Let parents know you value their perspective by asking them more about their students. In the first few weeks of school, send a parent survey home. Survey questions can include student profiles, e.g. “What activities does your child enjoy?” or “What was your child like as a toddler?” It can also include questions regarding communication preferences, such as “What is your preferred communication,” or “What is the best time of the day to reach you?”
This information can help you get to know each student as a person and learner. It’s also useful when planning lessons. Even though parents are just as busy as teachers, most are eager to share information about their child. Seeking the advice of parents shows respect and helps gain and sustain their support. The students also get a kick out of reading what their parents wrote about them!
4. Encourage Student Involvement
Another way to build connections between home and school is through student letter-writing. Ask students to create a “parent” section in their notebooks or binders. At least twice a month, have students write a short note to their parents. Ask students to describe their work, share their achievements, and reflect on problems or concerns. Encourage parents to respond to their student’s letters whenever they have time. Students benefit from these moments to reflect and share, and enlisting their participation can help you stay on top of your communication goals during busy weeks!
To expand on this concept, have students include work samples with their letters. Pick assignments that demonstrate a variety of skills: creativity, individual thought, or grade-level skills. Teach students how to assess and comment on their own work and share their work with their parents. What a great way for students to share their learning at home!
Are you an organization rockstar? Own it! Every week, choose 2-3 students and write a handwritten note about the students’ achievements to include in this section. If you choose different students each time, you can provide positive feedback to the whole class at least a few times each semester.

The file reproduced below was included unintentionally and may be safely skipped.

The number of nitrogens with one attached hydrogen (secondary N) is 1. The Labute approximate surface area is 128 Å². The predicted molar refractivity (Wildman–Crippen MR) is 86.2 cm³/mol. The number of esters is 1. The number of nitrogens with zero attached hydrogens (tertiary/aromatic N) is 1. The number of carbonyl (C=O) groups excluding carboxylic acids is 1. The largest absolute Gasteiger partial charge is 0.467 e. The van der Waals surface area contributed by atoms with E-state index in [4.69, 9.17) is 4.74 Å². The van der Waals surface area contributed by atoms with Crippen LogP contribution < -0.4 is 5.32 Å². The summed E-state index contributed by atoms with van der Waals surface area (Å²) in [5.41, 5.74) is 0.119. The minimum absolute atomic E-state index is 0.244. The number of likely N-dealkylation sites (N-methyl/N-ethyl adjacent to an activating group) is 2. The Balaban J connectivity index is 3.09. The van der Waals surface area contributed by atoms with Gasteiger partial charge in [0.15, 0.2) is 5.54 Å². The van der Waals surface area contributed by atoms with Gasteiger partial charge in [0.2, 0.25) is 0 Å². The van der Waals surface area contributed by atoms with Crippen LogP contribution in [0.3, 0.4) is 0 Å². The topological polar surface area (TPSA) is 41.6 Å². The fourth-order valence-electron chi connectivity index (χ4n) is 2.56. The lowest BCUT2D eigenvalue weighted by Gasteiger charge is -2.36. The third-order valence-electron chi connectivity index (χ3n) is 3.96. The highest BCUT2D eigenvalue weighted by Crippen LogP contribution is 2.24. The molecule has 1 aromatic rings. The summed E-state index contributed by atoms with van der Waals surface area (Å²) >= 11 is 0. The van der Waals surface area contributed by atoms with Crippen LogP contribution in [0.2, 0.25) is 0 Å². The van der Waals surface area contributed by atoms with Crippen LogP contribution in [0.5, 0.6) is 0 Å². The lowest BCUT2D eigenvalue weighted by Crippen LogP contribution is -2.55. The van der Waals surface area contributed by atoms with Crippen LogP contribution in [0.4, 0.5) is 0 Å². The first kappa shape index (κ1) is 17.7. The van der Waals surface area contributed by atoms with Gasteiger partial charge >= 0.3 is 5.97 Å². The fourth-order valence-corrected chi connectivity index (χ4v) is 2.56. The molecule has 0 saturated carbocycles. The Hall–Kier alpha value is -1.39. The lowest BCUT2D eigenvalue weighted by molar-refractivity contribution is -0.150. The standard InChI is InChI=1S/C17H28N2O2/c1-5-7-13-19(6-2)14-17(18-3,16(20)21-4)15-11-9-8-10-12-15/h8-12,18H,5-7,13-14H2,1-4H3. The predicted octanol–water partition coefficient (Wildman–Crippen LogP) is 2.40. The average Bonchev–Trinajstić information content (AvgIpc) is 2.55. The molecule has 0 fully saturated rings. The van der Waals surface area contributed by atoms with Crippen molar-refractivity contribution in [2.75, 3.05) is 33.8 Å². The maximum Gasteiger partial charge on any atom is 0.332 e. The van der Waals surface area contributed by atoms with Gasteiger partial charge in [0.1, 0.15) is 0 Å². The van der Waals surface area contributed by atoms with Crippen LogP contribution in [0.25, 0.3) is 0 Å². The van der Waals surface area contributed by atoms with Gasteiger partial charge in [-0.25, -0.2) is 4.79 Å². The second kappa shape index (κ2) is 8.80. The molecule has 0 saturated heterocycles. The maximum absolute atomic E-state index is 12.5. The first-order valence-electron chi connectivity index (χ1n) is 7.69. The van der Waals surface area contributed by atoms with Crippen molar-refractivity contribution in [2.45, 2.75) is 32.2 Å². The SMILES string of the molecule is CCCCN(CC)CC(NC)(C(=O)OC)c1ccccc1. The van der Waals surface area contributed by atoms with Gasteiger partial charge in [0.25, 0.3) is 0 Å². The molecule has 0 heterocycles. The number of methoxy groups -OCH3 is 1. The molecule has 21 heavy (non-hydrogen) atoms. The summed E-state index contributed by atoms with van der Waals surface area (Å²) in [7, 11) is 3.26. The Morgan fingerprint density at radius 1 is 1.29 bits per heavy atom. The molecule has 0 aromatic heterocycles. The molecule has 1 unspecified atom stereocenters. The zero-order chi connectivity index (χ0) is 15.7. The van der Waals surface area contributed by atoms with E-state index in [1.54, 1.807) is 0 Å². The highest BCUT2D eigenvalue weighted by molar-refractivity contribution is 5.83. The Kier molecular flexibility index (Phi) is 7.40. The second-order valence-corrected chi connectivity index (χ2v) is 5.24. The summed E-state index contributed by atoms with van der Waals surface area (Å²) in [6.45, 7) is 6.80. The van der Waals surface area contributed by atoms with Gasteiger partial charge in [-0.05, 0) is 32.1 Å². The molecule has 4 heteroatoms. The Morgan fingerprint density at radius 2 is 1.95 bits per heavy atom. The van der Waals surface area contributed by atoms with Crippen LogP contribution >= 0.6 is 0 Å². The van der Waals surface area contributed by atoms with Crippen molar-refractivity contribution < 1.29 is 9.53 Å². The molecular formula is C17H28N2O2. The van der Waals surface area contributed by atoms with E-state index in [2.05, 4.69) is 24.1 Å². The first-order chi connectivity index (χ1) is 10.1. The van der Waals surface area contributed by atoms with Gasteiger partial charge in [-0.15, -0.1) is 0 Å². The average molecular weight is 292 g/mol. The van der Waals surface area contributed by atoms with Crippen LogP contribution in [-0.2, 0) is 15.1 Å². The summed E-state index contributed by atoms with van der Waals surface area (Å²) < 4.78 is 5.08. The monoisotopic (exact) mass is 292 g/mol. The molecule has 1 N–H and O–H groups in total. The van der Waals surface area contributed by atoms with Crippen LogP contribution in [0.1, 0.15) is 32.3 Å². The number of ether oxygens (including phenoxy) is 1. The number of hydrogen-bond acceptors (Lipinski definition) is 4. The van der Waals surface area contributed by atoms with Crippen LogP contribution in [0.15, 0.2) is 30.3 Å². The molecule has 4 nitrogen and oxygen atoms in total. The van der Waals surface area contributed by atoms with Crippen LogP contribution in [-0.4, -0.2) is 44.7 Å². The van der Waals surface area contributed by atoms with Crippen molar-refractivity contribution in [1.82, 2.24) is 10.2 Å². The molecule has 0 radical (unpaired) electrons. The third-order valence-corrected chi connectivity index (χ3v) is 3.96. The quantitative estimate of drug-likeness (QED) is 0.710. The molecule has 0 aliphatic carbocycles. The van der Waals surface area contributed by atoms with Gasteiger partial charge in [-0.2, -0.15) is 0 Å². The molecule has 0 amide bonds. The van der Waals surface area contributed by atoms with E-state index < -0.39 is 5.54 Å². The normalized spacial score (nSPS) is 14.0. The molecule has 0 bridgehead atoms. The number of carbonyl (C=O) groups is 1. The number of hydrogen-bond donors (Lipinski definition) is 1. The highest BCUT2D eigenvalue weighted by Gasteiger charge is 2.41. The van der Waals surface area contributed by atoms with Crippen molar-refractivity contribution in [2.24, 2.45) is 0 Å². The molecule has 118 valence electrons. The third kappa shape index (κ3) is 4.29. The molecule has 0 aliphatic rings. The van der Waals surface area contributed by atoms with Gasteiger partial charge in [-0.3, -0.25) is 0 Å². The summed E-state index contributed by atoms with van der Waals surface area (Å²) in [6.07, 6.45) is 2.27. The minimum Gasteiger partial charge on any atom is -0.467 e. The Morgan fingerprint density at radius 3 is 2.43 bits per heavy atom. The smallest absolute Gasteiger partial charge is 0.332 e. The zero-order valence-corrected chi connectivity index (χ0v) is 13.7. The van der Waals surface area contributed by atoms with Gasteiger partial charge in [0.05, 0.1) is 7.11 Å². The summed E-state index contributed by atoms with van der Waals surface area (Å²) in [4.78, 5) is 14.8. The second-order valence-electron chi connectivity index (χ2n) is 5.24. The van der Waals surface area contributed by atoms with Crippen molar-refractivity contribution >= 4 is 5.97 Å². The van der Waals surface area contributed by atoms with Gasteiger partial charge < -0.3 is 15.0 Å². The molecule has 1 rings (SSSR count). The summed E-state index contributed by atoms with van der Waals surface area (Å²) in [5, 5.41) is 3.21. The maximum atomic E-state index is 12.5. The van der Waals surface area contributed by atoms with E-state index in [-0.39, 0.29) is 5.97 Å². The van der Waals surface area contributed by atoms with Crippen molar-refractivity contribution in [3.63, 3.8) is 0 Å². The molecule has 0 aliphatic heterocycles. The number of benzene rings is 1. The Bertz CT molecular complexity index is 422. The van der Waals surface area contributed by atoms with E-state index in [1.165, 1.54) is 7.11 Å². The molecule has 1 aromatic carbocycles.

5. Long-term Success
Communicating with parents effectively can be challenging even for experienced teachers, but the effort is worth it. Some of the best advice I received as a new teacher was to provide honest and specific feedback to parents about students’ strengths and weaknesses. My principal heard from parents all the time who loved their child’s teacher, but wished she or he would be more up-front about areas for growth. Parents want a balanced view and along with it, practical steps to help their children succeed.
Parents should always feel welcome to contact you with questions or concerns, but if a parent’s calls or e-mails become overwhelming, address the situation. If the concern is warranted, remember to provide specific details and practical solutions. If a concern is unwarranted, reassure parents that their child is behaving properly and progressing socially and academically, and be willing to provide details to calm a parent’s fears.
Lastly, remember that often a phone call is the best form of communication. In this digital world, nothing can replace the power of a personal conversation. If there is a chance your tone may be misinterpreted in text or e-mail, or you really need a parent’s support to move forward, reach out and make this connection. Your life and your students’ lives are better when everyone works together.
Looking for more tips and tricks to effectively communicate with parents? Download our Parent Partnerships 101 content paper for additional tipsto help you build positive parent relationships.
Next week in part four of our August Anxiety series, we will examine strategies for managingyour own anxiety and finding that elusive work/life balance.